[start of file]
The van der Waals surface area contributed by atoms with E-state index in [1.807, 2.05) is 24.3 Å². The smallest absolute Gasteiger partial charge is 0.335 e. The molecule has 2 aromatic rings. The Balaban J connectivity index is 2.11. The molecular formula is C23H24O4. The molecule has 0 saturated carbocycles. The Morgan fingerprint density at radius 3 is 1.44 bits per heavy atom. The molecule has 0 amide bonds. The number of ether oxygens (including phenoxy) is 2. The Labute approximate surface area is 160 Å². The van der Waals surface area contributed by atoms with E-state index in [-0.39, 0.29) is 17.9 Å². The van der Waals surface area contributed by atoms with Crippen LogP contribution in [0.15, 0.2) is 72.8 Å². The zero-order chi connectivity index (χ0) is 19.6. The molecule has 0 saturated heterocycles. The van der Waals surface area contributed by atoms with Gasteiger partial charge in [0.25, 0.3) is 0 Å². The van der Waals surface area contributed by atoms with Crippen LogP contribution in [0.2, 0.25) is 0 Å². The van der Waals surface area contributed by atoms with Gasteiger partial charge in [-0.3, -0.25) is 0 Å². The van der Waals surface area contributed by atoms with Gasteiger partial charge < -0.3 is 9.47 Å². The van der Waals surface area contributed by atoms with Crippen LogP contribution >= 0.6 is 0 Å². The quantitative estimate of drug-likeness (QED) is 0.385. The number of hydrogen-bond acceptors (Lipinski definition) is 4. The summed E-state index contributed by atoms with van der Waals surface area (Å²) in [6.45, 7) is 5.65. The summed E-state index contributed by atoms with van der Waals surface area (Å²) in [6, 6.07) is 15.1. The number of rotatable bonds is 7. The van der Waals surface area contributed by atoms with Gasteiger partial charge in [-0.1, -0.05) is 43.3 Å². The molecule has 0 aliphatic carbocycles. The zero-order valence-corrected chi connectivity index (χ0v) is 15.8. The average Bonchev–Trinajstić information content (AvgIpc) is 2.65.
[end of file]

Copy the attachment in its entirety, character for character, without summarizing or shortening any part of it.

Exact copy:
The van der Waals surface area contributed by atoms with E-state index in [1.807, 2.05) is 24.3 Å². The smallest absolute Gasteiger partial charge is 0.335 e. The molecule has 2 aromatic rings. The Balaban J connectivity index is 2.11. The molecular formula is C23H24O4. The molecule has 0 saturated carbocycles. The Morgan fingerprint density at radius 3 is 1.44 bits per heavy atom. The molecule has 0 amide bonds. The number of ether oxygens (including phenoxy) is 2. The Labute approximate surface area is 160 Å². The van der Waals surface area contributed by atoms with E-state index in [-0.39, 0.29) is 17.9 Å². The van der Waals surface area contributed by atoms with Crippen LogP contribution in [0.15, 0.2) is 72.8 Å². The zero-order chi connectivity index (χ0) is 19.6. The molecule has 0 saturated heterocycles. The van der Waals surface area contributed by atoms with Gasteiger partial charge in [0.25, 0.3) is 0 Å². The van der Waals surface area contributed by atoms with Crippen LogP contribution in [0.2, 0.25) is 0 Å². The van der Waals surface area contributed by atoms with Gasteiger partial charge in [-0.3, -0.25) is 0 Å². The van der Waals surface area contributed by atoms with Gasteiger partial charge < -0.3 is 9.47 Å². The van der Waals surface area contributed by atoms with Crippen LogP contribution >= 0.6 is 0 Å². The quantitative estimate of drug-likeness (QED) is 0.385. The number of hydrogen-bond acceptors (Lipinski definition) is 4. The summed E-state index contributed by atoms with van der Waals surface area (Å²) in [6.45, 7) is 5.65. The summed E-state index contributed by atoms with van der Waals surface area (Å²) in [6, 6.07) is 15.1. The number of rotatable bonds is 7. The van der Waals surface area contributed by atoms with Gasteiger partial charge in [-0.1, -0.05) is 43.3 Å². The molecule has 0 aliphatic carbocycles. The zero-order valence-corrected chi connectivity index (χ0v) is 15.8. The average Bonchev–Trinajstić information content (AvgIpc) is 2.65.